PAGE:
Q: As we speak, the rupee has moved past 56 again and it is the first step was taken after the Fitch warning yesterday. Anything new in what Fitch said and do you continue to see the rupee under pressure?
A: I think what Fitch said was basically a reiteration of what is already out there in the public domain. I don’t think there is anything substantial. The S&P outlook was anyways negative. So I think Fitch with the revised outlook is inline with what the S&P had said earlier. It is consistent in that sense but it sort of brings forth and I think both the things happening on the same day, lack of policy action by the RBI which could have been growth supportive and the Fitch reminded the market about the fiscal situation - both things put together is something which has impacted the rupee.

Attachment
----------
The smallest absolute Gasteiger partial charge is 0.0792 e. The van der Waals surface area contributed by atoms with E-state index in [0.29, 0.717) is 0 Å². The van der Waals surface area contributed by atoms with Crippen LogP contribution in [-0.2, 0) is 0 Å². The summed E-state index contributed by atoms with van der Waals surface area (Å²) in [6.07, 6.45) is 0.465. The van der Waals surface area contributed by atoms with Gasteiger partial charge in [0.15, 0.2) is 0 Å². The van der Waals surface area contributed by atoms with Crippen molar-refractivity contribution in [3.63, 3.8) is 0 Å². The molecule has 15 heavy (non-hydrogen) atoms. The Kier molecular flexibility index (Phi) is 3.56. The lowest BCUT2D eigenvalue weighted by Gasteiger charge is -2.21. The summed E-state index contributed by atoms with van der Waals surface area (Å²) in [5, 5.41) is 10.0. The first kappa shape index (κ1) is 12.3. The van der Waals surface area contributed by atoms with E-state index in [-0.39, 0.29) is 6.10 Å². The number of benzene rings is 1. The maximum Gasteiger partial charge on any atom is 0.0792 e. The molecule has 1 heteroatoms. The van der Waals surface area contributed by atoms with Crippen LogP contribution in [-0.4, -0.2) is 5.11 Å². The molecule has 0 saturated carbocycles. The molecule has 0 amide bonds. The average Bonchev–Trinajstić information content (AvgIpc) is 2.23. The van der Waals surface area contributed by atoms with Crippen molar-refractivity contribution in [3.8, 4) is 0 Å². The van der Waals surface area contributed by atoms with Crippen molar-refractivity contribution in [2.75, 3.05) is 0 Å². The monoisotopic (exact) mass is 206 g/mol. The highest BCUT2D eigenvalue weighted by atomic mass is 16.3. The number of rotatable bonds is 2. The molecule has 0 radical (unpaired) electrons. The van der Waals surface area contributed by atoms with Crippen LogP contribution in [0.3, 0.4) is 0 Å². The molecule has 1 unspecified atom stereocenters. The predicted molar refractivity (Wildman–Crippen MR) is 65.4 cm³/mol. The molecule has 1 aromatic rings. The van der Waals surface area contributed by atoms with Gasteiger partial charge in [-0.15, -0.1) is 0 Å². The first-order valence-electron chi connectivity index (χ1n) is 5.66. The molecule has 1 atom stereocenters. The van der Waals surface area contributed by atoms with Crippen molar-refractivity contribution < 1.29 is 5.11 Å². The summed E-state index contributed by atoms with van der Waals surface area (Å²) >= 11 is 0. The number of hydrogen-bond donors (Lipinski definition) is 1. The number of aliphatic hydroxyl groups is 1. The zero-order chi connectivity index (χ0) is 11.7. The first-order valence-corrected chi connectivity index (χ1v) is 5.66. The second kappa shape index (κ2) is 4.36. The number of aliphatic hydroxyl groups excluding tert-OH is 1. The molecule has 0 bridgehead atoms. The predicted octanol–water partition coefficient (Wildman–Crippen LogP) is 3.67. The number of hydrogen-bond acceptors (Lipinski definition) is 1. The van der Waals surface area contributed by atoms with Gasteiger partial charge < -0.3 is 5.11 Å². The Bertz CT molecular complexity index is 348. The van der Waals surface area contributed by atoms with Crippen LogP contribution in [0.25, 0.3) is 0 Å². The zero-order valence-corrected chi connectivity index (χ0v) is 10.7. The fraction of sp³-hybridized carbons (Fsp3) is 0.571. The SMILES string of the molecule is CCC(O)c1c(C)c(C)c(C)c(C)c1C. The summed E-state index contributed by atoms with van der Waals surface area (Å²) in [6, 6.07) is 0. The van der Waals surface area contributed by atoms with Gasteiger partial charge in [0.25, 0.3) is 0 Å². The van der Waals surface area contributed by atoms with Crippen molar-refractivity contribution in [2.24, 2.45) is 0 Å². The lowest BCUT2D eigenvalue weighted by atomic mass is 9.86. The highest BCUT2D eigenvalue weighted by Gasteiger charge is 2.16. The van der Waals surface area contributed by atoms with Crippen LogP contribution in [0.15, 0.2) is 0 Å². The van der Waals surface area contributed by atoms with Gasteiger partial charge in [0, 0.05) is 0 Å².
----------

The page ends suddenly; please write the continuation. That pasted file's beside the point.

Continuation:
In the current environment where there is pretty little to look at from the domestic front, I think for the rupee at least, it is the global factors which could play a dominant role. If we see a situation wherein the European crisis worsens, it could impact the rupee quite negatively. As we have seen in the past that rupee could be an outlier currency in terms of how the performance is.
In the near-term, it is very hard to give any technical levels where it could pause and halt. We could potentially see a take out of the previous high and then the rupee could pause around that level and then look for further direction.
Tags: Reserve Bank of India, Neeraj Gambhir, Nomura India, repo rate, cash reserve ratio, open market operations, bond yields, Fitch